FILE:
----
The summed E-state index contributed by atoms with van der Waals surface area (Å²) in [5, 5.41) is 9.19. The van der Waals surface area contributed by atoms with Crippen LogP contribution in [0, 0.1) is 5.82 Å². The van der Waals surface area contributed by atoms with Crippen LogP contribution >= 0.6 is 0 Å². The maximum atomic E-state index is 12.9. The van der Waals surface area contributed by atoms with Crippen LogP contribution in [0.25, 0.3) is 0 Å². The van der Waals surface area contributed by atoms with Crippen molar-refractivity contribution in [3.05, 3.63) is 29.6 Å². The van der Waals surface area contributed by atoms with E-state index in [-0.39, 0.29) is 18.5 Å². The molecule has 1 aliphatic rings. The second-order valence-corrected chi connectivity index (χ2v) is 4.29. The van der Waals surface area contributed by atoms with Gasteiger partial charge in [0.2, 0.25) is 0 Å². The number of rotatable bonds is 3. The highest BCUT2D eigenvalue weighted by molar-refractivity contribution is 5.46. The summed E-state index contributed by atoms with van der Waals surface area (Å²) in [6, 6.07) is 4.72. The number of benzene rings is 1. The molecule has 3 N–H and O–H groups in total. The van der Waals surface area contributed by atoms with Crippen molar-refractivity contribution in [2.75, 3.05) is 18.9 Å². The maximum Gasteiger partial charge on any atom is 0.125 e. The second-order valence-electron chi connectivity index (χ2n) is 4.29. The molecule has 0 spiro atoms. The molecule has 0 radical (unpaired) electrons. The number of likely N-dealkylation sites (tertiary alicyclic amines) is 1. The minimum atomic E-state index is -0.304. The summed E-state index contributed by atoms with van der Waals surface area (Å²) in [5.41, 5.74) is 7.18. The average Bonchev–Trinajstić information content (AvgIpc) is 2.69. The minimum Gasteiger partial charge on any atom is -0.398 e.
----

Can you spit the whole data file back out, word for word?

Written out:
The summed E-state index contributed by atoms with van der Waals surface area (Å²) in [5, 5.41) is 9.19. The van der Waals surface area contributed by atoms with Crippen LogP contribution in [0, 0.1) is 5.82 Å². The van der Waals surface area contributed by atoms with Crippen LogP contribution >= 0.6 is 0 Å². The maximum atomic E-state index is 12.9. The van der Waals surface area contributed by atoms with Crippen LogP contribution in [0.25, 0.3) is 0 Å². The van der Waals surface area contributed by atoms with Crippen molar-refractivity contribution in [3.05, 3.63) is 29.6 Å². The van der Waals surface area contributed by atoms with E-state index in [-0.39, 0.29) is 18.5 Å². The molecule has 1 aliphatic rings. The second-order valence-corrected chi connectivity index (χ2v) is 4.29. The van der Waals surface area contributed by atoms with Gasteiger partial charge in [0.2, 0.25) is 0 Å². The number of rotatable bonds is 3. The highest BCUT2D eigenvalue weighted by molar-refractivity contribution is 5.46. The summed E-state index contributed by atoms with van der Waals surface area (Å²) in [6, 6.07) is 4.72. The number of benzene rings is 1. The molecule has 3 N–H and O–H groups in total. The van der Waals surface area contributed by atoms with Crippen molar-refractivity contribution in [2.75, 3.05) is 18.9 Å². The maximum Gasteiger partial charge on any atom is 0.125 e. The second-order valence-electron chi connectivity index (χ2n) is 4.29. The molecule has 0 spiro atoms. The molecule has 0 radical (unpaired) electrons. The number of likely N-dealkylation sites (tertiary alicyclic amines) is 1. The minimum atomic E-state index is -0.304. The summed E-state index contributed by atoms with van der Waals surface area (Å²) in [5.41, 5.74) is 7.18. The average Bonchev–Trinajstić information content (AvgIpc) is 2.69. The minimum Gasteiger partial charge on any atom is -0.398 e.